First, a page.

Your friend runs an online business doing product reviews of various types of equipment such as weed sprayers, fire fighting pumps, and Davey pumps. He’s given you a place to stay. The deal was that you can stay for as long as you need to, or until you finish your law degree, but you have to help out manage the contents of his eCommerce portal, particularly making sure that the legal language used is correct.
Since you also majored in marketing, you help out in that aspect as well, ensuring the website gets the relevant hits and that it’s properly optimized. You’ve been able to focus on helping him out for the past two months, and that help has positively impacted the business. You just drafted another memorandum of agreement with a new partner service provider. But you’d asked permission if you could withdraw a little bit from your semi-official responsibilities as the BAR exam is coming up soon. You still have not wrapped your head around the idea of taking the exam. Your vacillating whether to take it this year or the next. No. It has to be this year. But what do you need to do to prepare adequately?
The following discussion might give you some ideas.
An Overview of Bar Exam Passing Rates
It’s a two-day uphill battle. The bar exam is regarded as the most challenging testing experience ever designed.
In 2018, it was reported that only 74.82% of takers passed the bar exams. This is down a few percentage points compared to the 77.34% recorded for 2017. The schools that usually place on top are New York University with 97.35%, Columbia with 97.28%, Harvard with 96.85%, Yale with 96.76%, and Liberty with 95.64% passing rates.
If you’re from any of these schools, you did your research thoroughly.
The passing rate for the University of San Francisco was 33.33% in 2018, and Whittier College registered a passing rate below 22%. If you studied in these schools and other bottom dwellers as far as passing rate is concerned, you need to prepare hard for the bar exam. Here are a few ideas that you should consider:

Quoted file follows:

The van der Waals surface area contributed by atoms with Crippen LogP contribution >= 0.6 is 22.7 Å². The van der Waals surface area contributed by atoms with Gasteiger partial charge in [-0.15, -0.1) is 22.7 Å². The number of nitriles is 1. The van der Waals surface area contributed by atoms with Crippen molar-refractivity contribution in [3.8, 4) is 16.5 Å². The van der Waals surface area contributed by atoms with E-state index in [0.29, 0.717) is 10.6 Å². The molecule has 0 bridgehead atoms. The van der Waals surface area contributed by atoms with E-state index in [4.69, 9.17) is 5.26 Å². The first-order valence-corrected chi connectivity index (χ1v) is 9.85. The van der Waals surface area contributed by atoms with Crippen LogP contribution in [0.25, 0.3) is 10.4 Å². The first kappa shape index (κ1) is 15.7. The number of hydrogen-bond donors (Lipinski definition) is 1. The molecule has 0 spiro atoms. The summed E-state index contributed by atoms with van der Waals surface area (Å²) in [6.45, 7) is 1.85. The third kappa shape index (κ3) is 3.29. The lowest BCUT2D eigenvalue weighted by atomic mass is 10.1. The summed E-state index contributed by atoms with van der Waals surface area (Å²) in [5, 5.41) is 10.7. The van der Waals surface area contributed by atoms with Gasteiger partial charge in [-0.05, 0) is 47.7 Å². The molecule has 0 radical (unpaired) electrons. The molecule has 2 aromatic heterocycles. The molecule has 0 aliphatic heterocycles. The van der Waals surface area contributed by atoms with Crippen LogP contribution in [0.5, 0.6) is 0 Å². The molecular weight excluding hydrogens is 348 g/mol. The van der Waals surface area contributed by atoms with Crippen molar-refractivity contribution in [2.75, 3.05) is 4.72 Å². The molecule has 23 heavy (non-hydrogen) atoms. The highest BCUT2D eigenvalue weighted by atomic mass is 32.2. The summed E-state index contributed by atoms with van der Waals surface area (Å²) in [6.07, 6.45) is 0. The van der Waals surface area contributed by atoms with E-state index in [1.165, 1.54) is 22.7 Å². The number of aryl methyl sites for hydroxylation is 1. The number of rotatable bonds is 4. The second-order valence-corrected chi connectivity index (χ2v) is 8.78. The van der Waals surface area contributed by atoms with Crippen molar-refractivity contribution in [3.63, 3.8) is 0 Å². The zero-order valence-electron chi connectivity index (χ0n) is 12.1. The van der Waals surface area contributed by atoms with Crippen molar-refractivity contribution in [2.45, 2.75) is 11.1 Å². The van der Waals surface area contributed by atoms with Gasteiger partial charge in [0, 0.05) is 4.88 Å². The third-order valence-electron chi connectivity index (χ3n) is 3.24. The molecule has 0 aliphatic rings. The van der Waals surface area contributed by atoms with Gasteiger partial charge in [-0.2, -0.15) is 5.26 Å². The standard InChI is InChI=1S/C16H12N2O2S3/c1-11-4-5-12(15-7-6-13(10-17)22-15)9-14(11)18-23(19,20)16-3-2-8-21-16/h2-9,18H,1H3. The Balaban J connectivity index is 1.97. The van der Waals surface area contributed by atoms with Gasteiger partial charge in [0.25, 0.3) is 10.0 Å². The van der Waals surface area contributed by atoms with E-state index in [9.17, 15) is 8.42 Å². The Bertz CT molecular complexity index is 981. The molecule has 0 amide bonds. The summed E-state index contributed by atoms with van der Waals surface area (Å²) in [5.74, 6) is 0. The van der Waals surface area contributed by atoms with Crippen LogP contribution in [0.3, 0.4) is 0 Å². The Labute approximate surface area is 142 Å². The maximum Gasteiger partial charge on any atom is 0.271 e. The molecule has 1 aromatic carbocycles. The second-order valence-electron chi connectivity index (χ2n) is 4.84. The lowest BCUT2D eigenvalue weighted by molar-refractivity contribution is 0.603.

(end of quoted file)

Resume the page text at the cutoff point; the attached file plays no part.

- Customize your study schedule. While you are probably going to review full time, you would still need to do other stuff like washing your clothes or going to the grocery stores. Make sure that these errands are not a distraction. Customizing your schedule also means following a strict plan based on your needs. Do you need to focus more on taxation? Allocate more time for that. If you’re following a review course, step back, get an overview of what’s on the schedule, and set your priorities.
- Dry-run exams. Shows do dress rehearsals before the actual performance. Working on practice test exams gets you in the right mindset and can help calm your nerves — time yourself to simulate a real exam scenario.
- Get free materials. You get loads of materials if you’re on a review course. But you can also find free materials online, which can serve as references. Hoard as many materials as you can and practice on them.
- Memorization is important. Memorizing the law is essential and, more specifically, the rules as it applies to the facts of a case. A thorough discussion of the regulations in your essay is the one that will be scrutinized for your grade.
You’re almost there. It’s going to be easier said than done. But these pointers might help you get that “Atty.” before your name.